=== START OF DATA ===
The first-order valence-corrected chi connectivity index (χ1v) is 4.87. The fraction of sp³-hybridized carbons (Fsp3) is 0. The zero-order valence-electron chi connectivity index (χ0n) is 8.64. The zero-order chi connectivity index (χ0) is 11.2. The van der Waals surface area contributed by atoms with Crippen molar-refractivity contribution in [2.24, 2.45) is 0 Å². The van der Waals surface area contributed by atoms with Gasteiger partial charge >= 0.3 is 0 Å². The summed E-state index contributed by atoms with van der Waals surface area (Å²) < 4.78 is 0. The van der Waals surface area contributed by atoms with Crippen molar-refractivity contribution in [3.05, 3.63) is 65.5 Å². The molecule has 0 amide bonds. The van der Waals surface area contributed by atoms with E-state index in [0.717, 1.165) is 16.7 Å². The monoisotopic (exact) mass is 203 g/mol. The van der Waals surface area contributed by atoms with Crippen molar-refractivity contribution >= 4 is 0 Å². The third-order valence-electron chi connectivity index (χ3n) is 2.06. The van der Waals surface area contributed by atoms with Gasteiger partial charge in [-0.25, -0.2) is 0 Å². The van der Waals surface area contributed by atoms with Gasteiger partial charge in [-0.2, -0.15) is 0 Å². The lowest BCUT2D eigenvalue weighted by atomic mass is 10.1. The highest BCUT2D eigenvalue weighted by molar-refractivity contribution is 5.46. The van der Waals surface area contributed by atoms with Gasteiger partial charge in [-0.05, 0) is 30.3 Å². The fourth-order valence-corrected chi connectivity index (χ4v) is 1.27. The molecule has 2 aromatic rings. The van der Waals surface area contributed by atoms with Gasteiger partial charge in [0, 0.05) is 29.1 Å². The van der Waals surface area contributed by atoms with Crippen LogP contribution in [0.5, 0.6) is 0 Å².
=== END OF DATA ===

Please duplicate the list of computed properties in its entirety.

The first-order valence-corrected chi connectivity index (χ1v) is 4.87. The fraction of sp³-hybridized carbons (Fsp3) is 0. The zero-order valence-electron chi connectivity index (χ0n) is 8.64. The zero-order chi connectivity index (χ0) is 11.2. The van der Waals surface area contributed by atoms with Crippen molar-refractivity contribution in [2.24, 2.45) is 0 Å². The van der Waals surface area contributed by atoms with Gasteiger partial charge >= 0.3 is 0 Å². The summed E-state index contributed by atoms with van der Waals surface area (Å²) < 4.78 is 0. The van der Waals surface area contributed by atoms with Crippen molar-refractivity contribution in [3.05, 3.63) is 65.5 Å². The molecule has 0 amide bonds. The van der Waals surface area contributed by atoms with E-state index in [0.717, 1.165) is 16.7 Å². The monoisotopic (exact) mass is 203 g/mol. The van der Waals surface area contributed by atoms with Crippen molar-refractivity contribution >= 4 is 0 Å². The third-order valence-electron chi connectivity index (χ3n) is 2.06. The van der Waals surface area contributed by atoms with Gasteiger partial charge in [-0.25, -0.2) is 0 Å². The van der Waals surface area contributed by atoms with Gasteiger partial charge in [-0.2, -0.15) is 0 Å². The lowest BCUT2D eigenvalue weighted by atomic mass is 10.1. The highest BCUT2D eigenvalue weighted by molar-refractivity contribution is 5.46. The van der Waals surface area contributed by atoms with Gasteiger partial charge in [-0.05, 0) is 30.3 Å². The fourth-order valence-corrected chi connectivity index (χ4v) is 1.27. The molecule has 2 aromatic rings. The van der Waals surface area contributed by atoms with Gasteiger partial charge in [0, 0.05) is 29.1 Å². The van der Waals surface area contributed by atoms with Crippen LogP contribution in [0.5, 0.6) is 0 Å².